Trump, a Mets fan, once considered buying the Mets when the team was in dire financial straits.

Woody Johnson (NFL)

Woody Johnson (Reuters)

On the day before his inauguration, Trump officially tapped New York Jets owner Woody Johnson as ambassador to the UK. Last January, Trump mocked Johnson on Twitter, saying that if Johnson had worked on Trump’s campaign instead of Jeb Bush’s, his team would have made the NFL playoffs. By November of this year, things had changed: Johnson became a major donor to the Trump campaign.

As NFL.com has reported, Johnson will likely have to put someone else in charge of the team, and would leave the many NFL committees he sits on.

Vincent Viola (NHL)

Vincent Viola (Reuters)

Trump has officially nominated Vincent Viola as his secretary of the US Army. Viola is an Army veteran and graduate of West Point, where he played on the sprint football team. He founded Virtu Financial, the only publicly traded high-frequency trading firm, in 2008 and is now its chairman. He is also the current owner of the Florida Panthers. Like Johnson with the Jets, Viola will likely need to step away from his NHL ownership duties if he serves on Trump’s cabinet.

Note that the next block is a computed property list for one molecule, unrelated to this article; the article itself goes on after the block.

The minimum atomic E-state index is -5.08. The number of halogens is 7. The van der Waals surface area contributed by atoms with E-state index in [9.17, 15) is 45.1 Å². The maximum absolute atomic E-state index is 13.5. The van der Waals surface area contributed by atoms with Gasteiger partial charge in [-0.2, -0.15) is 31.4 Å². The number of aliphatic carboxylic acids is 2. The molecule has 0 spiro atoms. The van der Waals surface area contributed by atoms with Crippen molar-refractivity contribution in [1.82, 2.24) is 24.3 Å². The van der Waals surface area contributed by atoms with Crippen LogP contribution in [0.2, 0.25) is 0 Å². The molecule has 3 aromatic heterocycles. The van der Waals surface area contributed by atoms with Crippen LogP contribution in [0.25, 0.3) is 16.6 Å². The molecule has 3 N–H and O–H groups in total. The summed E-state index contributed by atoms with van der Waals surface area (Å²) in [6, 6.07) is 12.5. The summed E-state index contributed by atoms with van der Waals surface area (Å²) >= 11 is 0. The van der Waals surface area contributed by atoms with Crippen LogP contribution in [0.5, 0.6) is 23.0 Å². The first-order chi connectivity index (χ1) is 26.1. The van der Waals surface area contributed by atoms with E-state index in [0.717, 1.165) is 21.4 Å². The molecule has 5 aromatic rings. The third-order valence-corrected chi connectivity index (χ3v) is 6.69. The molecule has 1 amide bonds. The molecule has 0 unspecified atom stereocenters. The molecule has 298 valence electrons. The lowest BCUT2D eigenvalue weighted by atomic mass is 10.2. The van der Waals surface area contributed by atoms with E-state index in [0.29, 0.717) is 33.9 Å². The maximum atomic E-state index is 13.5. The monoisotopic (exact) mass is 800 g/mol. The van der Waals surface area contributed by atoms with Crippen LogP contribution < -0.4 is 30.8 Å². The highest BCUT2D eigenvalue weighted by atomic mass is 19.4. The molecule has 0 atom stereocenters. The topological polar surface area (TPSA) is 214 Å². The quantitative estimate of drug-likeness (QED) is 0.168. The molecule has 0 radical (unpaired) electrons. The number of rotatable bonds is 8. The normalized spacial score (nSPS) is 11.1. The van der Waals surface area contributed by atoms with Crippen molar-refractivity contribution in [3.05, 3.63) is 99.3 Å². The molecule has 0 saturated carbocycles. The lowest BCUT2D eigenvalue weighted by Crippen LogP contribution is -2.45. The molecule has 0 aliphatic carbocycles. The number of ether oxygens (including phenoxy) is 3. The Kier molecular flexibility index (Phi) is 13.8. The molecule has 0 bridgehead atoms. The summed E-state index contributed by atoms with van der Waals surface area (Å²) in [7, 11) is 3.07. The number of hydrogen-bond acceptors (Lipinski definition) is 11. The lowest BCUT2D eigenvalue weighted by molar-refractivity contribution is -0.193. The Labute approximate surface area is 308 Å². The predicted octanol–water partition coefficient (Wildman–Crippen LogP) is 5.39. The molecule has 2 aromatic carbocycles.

Betsy DeVos (NBA)

Betsy DeVos (Reuters)

Trump’s pick for education secretary is the chair of the Michigan Republican Party, a billionaire, and the daughter-in-law of Richard DeVos, a cofounder of Amway and the owner of the Orlando Magic. The NBA’s official media guide lists Betsy DeVos as a part owner of the team, and the Magic play in a stadium named for Amway. Betsy’s brother-in-law Daniel DeVos is chairman of the team.

Trump and the NFL

Bill Belichick and Tom Brady golfing. (Getty)

The NFL’s primetime (Thursday, Sunday and Monday nights) television ratings have been down this season almost every week compared to last year, and the league cited the distraction of the election as the biggest cause. Trump agreed, and also blamed Colin Kaepernick’s protests, saying at a rally in October: “Honestly, we’ve taken a lot of people away from the NFL… The other reason is Kaepernick.”